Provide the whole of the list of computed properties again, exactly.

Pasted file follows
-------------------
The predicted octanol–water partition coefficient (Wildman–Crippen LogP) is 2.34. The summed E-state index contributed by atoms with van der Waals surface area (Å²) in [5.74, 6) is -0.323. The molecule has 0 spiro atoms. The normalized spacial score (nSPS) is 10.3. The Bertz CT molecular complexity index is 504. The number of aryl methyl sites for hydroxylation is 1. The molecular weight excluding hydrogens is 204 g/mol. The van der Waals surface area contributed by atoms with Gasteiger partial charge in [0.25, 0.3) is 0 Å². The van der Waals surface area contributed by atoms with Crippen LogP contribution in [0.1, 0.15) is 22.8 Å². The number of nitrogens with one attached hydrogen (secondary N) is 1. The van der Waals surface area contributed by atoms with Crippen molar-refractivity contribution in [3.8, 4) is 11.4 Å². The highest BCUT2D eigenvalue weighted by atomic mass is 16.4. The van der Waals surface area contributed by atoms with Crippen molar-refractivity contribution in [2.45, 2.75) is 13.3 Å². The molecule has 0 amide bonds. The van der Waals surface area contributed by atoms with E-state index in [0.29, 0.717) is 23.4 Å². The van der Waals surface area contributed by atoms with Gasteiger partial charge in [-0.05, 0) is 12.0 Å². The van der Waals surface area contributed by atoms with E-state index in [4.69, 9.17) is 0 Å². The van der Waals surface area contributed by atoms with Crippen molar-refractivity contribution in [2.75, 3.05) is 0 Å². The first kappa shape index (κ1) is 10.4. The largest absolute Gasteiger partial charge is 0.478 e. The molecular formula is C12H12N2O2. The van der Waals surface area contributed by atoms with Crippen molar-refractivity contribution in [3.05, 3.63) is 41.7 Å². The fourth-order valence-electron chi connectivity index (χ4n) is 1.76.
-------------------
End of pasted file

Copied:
The predicted octanol–water partition coefficient (Wildman–Crippen LogP) is 2.34. The summed E-state index contributed by atoms with van der Waals surface area (Å²) in [5.74, 6) is -0.323. The molecule has 0 spiro atoms. The normalized spacial score (nSPS) is 10.3. The Bertz CT molecular complexity index is 504. The number of aryl methyl sites for hydroxylation is 1. The molecular weight excluding hydrogens is 204 g/mol. The van der Waals surface area contributed by atoms with Gasteiger partial charge in [0.25, 0.3) is 0 Å². The van der Waals surface area contributed by atoms with Crippen LogP contribution in [0.1, 0.15) is 22.8 Å². The number of nitrogens with one attached hydrogen (secondary N) is 1. The van der Waals surface area contributed by atoms with Crippen molar-refractivity contribution in [3.8, 4) is 11.4 Å². The highest BCUT2D eigenvalue weighted by atomic mass is 16.4. The van der Waals surface area contributed by atoms with Crippen molar-refractivity contribution in [2.45, 2.75) is 13.3 Å². The molecule has 0 amide bonds. The van der Waals surface area contributed by atoms with E-state index in [0.29, 0.717) is 23.4 Å². The van der Waals surface area contributed by atoms with Gasteiger partial charge in [-0.05, 0) is 12.0 Å². The van der Waals surface area contributed by atoms with E-state index in [4.69, 9.17) is 0 Å². The van der Waals surface area contributed by atoms with Crippen molar-refractivity contribution in [2.75, 3.05) is 0 Å². The first kappa shape index (κ1) is 10.4. The largest absolute Gasteiger partial charge is 0.478 e. The molecular formula is C12H12N2O2. The van der Waals surface area contributed by atoms with Crippen molar-refractivity contribution in [3.05, 3.63) is 41.7 Å². The fourth-order valence-electron chi connectivity index (χ4n) is 1.76.